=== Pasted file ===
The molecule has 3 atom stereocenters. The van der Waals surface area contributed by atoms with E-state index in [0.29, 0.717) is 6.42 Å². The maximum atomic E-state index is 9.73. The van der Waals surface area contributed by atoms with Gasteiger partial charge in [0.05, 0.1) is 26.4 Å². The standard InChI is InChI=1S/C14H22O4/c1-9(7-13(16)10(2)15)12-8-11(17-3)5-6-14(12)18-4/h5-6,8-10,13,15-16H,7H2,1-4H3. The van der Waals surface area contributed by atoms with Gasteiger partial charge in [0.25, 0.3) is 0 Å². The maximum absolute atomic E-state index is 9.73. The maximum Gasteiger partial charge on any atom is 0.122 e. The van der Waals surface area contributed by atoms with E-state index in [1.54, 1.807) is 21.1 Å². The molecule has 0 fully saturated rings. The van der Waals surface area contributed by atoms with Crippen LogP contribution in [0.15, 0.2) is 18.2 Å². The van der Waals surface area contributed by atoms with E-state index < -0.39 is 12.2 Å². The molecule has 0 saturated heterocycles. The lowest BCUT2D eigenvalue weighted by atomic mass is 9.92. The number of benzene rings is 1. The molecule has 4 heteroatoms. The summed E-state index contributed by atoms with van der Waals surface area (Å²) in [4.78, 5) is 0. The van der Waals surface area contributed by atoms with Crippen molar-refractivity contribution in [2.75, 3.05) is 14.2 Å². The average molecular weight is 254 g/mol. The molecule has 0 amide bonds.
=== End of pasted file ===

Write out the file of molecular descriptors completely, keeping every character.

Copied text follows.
The molecule has 3 atom stereocenters. The van der Waals surface area contributed by atoms with E-state index in [0.29, 0.717) is 6.42 Å². The maximum atomic E-state index is 9.73. The van der Waals surface area contributed by atoms with Gasteiger partial charge in [0.05, 0.1) is 26.4 Å². The standard InChI is InChI=1S/C14H22O4/c1-9(7-13(16)10(2)15)12-8-11(17-3)5-6-14(12)18-4/h5-6,8-10,13,15-16H,7H2,1-4H3. The van der Waals surface area contributed by atoms with Gasteiger partial charge in [0.25, 0.3) is 0 Å². The maximum absolute atomic E-state index is 9.73. The maximum Gasteiger partial charge on any atom is 0.122 e. The van der Waals surface area contributed by atoms with E-state index in [1.54, 1.807) is 21.1 Å². The molecule has 0 fully saturated rings. The van der Waals surface area contributed by atoms with Crippen LogP contribution in [0.15, 0.2) is 18.2 Å². The van der Waals surface area contributed by atoms with E-state index < -0.39 is 12.2 Å². The molecule has 0 saturated heterocycles. The lowest BCUT2D eigenvalue weighted by atomic mass is 9.92. The number of benzene rings is 1. The molecule has 4 heteroatoms. The summed E-state index contributed by atoms with van der Waals surface area (Å²) in [4.78, 5) is 0. The van der Waals surface area contributed by atoms with Crippen molar-refractivity contribution in [2.75, 3.05) is 14.2 Å². The average molecular weight is 254 g/mol. The molecule has 0 amide bonds.